From 1st June 2019 private landlords and letting agents (not housing associations) are now banned from charging a ‘relevant person’:
- any person acting on the tenant/licensee’s behalf (not a local authority)
Any fee unless it is a ‘permitted payment’ for:
- tenancy deposit (up to a maximum of five weeks rent)
- holding deposit (up to a maximum of one weeks rent)
- a fee in the event of a ‘relevant default’
- damages for breach of agreement
- in connection with tenant’s request for a variation, assignment or surrender of a tenancy
- in respect of council tax, utilities, communication services and TV licence
The Act bans payments of fees for:
- an assured shorthold tenancy
- a licence to occupy housing (except accommodation found through Homeshare)
- a tenancy granted to a student by a specified educational institution
From 1 June 2020, the ban on fees applies to all private rented tenancies regardless of when they started. Any fee in an agreement requiring the payment of a prohibited fee will no longer be binding.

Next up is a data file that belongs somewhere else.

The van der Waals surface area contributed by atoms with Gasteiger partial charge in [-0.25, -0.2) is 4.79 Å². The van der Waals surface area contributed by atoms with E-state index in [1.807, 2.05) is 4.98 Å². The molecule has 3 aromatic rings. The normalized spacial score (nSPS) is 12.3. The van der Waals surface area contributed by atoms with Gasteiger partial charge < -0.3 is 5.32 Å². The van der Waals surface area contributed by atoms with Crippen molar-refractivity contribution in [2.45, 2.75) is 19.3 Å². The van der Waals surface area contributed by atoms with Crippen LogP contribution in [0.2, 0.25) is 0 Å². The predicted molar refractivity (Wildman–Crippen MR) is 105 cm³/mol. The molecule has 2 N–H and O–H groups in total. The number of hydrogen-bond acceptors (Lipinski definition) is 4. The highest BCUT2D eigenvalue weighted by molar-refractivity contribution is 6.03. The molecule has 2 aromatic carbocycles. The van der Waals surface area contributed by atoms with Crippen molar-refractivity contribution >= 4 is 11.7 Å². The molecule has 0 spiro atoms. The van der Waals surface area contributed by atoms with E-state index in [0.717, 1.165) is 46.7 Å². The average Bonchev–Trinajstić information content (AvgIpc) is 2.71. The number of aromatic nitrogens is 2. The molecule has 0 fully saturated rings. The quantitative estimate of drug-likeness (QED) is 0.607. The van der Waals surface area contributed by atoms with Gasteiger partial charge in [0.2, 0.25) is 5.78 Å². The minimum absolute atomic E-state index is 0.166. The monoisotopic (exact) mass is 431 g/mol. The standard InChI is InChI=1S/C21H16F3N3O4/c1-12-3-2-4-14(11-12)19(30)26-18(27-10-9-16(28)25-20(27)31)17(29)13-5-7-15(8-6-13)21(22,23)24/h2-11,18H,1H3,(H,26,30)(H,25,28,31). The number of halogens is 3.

Any landlord/agent who has charged a relevant person a prohibited payment can be sanctioned. These include:
- civil payments of up to £5000 for an initial breach
- civil payment of up to £30,000 or prosecution for a subsequent breach
- restriction on the service of a section 21 notice
- application by relevant person to the First-tier Tribunal to recover unlawfully charged fees.
- A landlord will not be able to evict the tenant using the section 21 eviction procedure until they have repaid any unlawfully charged fees or returned an unlawfully retained holding deposit.
This will be enforced by East Sussex County Council Trading Standards